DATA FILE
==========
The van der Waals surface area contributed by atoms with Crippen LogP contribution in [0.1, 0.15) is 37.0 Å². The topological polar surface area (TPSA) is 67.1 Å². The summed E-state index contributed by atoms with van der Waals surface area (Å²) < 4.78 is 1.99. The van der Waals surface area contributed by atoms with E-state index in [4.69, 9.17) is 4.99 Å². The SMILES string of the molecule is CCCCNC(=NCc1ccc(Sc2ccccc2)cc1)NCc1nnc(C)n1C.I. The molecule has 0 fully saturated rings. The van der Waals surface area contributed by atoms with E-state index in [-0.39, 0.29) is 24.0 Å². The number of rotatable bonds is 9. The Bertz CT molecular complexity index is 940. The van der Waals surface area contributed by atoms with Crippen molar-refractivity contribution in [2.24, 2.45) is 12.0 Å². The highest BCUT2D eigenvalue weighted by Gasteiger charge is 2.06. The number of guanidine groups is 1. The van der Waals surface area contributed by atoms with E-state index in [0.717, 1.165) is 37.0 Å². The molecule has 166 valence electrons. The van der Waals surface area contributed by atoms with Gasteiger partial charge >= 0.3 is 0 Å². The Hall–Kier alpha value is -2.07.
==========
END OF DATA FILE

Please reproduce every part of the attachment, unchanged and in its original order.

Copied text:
The van der Waals surface area contributed by atoms with Crippen LogP contribution in [0.1, 0.15) is 37.0 Å². The topological polar surface area (TPSA) is 67.1 Å². The summed E-state index contributed by atoms with van der Waals surface area (Å²) < 4.78 is 1.99. The van der Waals surface area contributed by atoms with E-state index in [4.69, 9.17) is 4.99 Å². The SMILES string of the molecule is CCCCNC(=NCc1ccc(Sc2ccccc2)cc1)NCc1nnc(C)n1C.I. The molecule has 0 fully saturated rings. The van der Waals surface area contributed by atoms with E-state index in [-0.39, 0.29) is 24.0 Å². The number of rotatable bonds is 9. The Bertz CT molecular complexity index is 940. The van der Waals surface area contributed by atoms with Crippen molar-refractivity contribution in [2.24, 2.45) is 12.0 Å². The highest BCUT2D eigenvalue weighted by Gasteiger charge is 2.06. The number of guanidine groups is 1. The van der Waals surface area contributed by atoms with E-state index in [0.717, 1.165) is 37.0 Å². The molecule has 166 valence electrons. The van der Waals surface area contributed by atoms with Gasteiger partial charge >= 0.3 is 0 Å². The Hall–Kier alpha value is -2.07.